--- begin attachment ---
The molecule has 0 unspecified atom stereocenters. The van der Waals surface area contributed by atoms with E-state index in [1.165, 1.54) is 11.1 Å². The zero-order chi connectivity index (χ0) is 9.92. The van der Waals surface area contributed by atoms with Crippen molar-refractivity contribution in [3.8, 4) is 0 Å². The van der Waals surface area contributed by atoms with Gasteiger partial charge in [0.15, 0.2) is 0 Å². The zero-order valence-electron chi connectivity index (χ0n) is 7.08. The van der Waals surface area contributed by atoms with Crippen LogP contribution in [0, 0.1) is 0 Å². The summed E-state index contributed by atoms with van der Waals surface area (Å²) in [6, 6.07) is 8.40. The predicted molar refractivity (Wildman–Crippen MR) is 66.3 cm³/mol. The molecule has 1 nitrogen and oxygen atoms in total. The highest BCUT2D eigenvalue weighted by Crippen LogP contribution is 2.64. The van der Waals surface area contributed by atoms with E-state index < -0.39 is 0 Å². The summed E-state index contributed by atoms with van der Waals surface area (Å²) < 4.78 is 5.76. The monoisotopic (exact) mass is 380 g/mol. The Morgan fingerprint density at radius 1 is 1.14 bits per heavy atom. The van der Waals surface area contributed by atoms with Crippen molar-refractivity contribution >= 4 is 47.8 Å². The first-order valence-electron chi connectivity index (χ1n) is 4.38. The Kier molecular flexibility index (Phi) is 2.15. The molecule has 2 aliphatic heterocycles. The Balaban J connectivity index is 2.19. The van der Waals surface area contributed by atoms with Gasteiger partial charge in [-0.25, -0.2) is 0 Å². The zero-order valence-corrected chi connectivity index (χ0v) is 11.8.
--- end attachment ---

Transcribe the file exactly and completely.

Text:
The molecule has 0 unspecified atom stereocenters. The van der Waals surface area contributed by atoms with E-state index in [1.165, 1.54) is 11.1 Å². The zero-order chi connectivity index (χ0) is 9.92. The van der Waals surface area contributed by atoms with Crippen molar-refractivity contribution in [3.8, 4) is 0 Å². The van der Waals surface area contributed by atoms with Gasteiger partial charge in [0.15, 0.2) is 0 Å². The zero-order valence-electron chi connectivity index (χ0n) is 7.08. The van der Waals surface area contributed by atoms with Crippen LogP contribution in [0, 0.1) is 0 Å². The summed E-state index contributed by atoms with van der Waals surface area (Å²) in [6, 6.07) is 8.40. The predicted molar refractivity (Wildman–Crippen MR) is 66.3 cm³/mol. The molecule has 1 nitrogen and oxygen atoms in total. The highest BCUT2D eigenvalue weighted by Crippen LogP contribution is 2.64. The van der Waals surface area contributed by atoms with E-state index < -0.39 is 0 Å². The summed E-state index contributed by atoms with van der Waals surface area (Å²) < 4.78 is 5.76. The monoisotopic (exact) mass is 380 g/mol. The Morgan fingerprint density at radius 1 is 1.14 bits per heavy atom. The van der Waals surface area contributed by atoms with Crippen molar-refractivity contribution >= 4 is 47.8 Å². The first-order valence-electron chi connectivity index (χ1n) is 4.38. The Kier molecular flexibility index (Phi) is 2.15. The molecule has 2 aliphatic heterocycles. The Balaban J connectivity index is 2.19. The van der Waals surface area contributed by atoms with Gasteiger partial charge in [-0.25, -0.2) is 0 Å². The zero-order valence-corrected chi connectivity index (χ0v) is 11.8.